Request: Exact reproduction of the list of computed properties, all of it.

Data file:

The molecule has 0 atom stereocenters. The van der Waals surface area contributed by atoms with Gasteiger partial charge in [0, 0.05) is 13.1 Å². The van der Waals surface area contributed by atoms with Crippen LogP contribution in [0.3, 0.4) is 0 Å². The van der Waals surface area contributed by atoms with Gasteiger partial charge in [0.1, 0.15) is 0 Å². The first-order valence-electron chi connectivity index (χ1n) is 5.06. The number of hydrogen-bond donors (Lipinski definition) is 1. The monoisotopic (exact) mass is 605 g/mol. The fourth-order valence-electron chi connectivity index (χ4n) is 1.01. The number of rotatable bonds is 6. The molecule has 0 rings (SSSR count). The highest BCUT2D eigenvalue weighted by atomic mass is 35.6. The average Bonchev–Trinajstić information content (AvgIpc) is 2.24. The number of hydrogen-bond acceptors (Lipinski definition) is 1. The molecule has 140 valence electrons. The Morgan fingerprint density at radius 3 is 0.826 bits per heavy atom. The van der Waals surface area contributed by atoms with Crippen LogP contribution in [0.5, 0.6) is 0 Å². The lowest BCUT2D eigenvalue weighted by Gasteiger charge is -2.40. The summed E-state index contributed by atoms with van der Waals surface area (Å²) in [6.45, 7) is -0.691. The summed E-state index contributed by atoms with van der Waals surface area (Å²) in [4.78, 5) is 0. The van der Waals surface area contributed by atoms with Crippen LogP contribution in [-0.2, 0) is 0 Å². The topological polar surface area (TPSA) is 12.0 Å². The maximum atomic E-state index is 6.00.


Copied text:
The molecule has 0 atom stereocenters. The van der Waals surface area contributed by atoms with Gasteiger partial charge in [0, 0.05) is 13.1 Å². The van der Waals surface area contributed by atoms with Crippen LogP contribution in [0.3, 0.4) is 0 Å². The van der Waals surface area contributed by atoms with Gasteiger partial charge in [0.1, 0.15) is 0 Å². The first-order valence-electron chi connectivity index (χ1n) is 5.06. The number of hydrogen-bond donors (Lipinski definition) is 1. The monoisotopic (exact) mass is 605 g/mol. The fourth-order valence-electron chi connectivity index (χ4n) is 1.01. The number of rotatable bonds is 6. The molecule has 0 rings (SSSR count). The highest BCUT2D eigenvalue weighted by atomic mass is 35.6. The average Bonchev–Trinajstić information content (AvgIpc) is 2.24. The number of hydrogen-bond acceptors (Lipinski definition) is 1. The molecule has 140 valence electrons. The Morgan fingerprint density at radius 3 is 0.826 bits per heavy atom. The van der Waals surface area contributed by atoms with Crippen LogP contribution in [0.5, 0.6) is 0 Å². The lowest BCUT2D eigenvalue weighted by Gasteiger charge is -2.40. The summed E-state index contributed by atoms with van der Waals surface area (Å²) in [6.45, 7) is -0.691. The summed E-state index contributed by atoms with van der Waals surface area (Å²) in [4.78, 5) is 0. The van der Waals surface area contributed by atoms with Crippen LogP contribution in [-0.2, 0) is 0 Å². The topological polar surface area (TPSA) is 12.0 Å². The maximum atomic E-state index is 6.00.